Is it possible to combine Rust and Python for AI?

#1

Is it possible to combine Rust and Python for AI, so like I end up mainly using Rust for the AI after setting it up with Python (forgive me for my lack of knowledge in this area)?

#2

What kind of AI are you talking about? If you want to roll your own methods, Rust is probably a good language for writing performance-critical code that feeds into a Python API. If you are looking for batteries-included machine learning implementations (that you assume to be faster in Rust than those implemented in Python), you probably won’t find any. Rust’s machine learning libraries are still immature. Also, the machine learning libraries written in Python are almost definitely accelerated via Cython or just plain C. I suspect that it will be difficult to beat their performance.

#3

I am talking about if I can some how use Rust and some how use it in such a way that I use the Python’s built in AI libraries, is that possible?

#4

The excellent PyO3 package has you covered. It provides Rust -> Python and Python -> Rust functionality. Interfacing between languages is usually challenging, though.

2 Likes
#5

So if I write some AI in Rust (using Pyo3 libraries) vs writing some AI in Python, would it be very similar in terms of using the commands?

What do you mean by this exactly may I know?

Also would I achieve the same speeds with Rust (using Pyo3 libraries) vs writing some AI in Python?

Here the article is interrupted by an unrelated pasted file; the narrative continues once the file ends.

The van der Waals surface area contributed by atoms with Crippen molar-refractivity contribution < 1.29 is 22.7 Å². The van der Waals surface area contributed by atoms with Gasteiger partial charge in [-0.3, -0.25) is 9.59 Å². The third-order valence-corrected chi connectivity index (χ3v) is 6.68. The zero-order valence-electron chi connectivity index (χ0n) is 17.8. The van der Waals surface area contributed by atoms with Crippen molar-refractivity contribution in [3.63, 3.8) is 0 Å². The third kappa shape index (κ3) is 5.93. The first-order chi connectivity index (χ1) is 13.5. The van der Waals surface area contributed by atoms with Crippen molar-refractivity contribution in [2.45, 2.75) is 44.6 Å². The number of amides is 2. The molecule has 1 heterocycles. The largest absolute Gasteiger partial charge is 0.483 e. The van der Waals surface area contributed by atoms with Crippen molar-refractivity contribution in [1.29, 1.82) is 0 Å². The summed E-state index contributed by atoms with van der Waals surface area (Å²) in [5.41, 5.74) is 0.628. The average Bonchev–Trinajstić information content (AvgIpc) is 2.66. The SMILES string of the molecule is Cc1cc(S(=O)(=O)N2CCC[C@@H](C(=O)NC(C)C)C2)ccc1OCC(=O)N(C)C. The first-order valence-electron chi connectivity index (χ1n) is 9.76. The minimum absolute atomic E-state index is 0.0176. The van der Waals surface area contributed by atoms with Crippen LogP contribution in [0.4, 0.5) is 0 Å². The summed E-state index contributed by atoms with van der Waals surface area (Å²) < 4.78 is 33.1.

#6

Interfacing between languages is a challenge because of different language designs, for example, python is dynamically, weakly typed, and has no idea what a Vec<T> is. Rust on the other hand, is strongly, statically typed, and doesn’t know how to work with python’s ???-like values. To illustrate this, I’ll make an example for two languages that are closer (I’ll remove some random ffi stuff for clarity):

//main.rs
struct Foo {
    data: &'static [u8],
    other_data: usize
}
fn get_foo() -> Foo {
    Foo {
        data: &[],
        other_data: 0
    }
}

and in c#:

public class Foo {
    public (IntPtr, IntPtr) data;
    public IntPtr other_data;
}

Notice how your nice &'static [u8] has now become an ugly tuple, and your usize is now a IntPtr, because that preserves the size. Things can get ugly fast, and you could end up passing pointers around, to separate states, and transmuting things and…
So to summarize: FFI (Foreign function interfacing (Talking between languages)) is challenging because there are alot of minor implementation details you need to be aware of to be able to get a valid result.

1 Like
#7

Can all of these issues be fixed with more updates?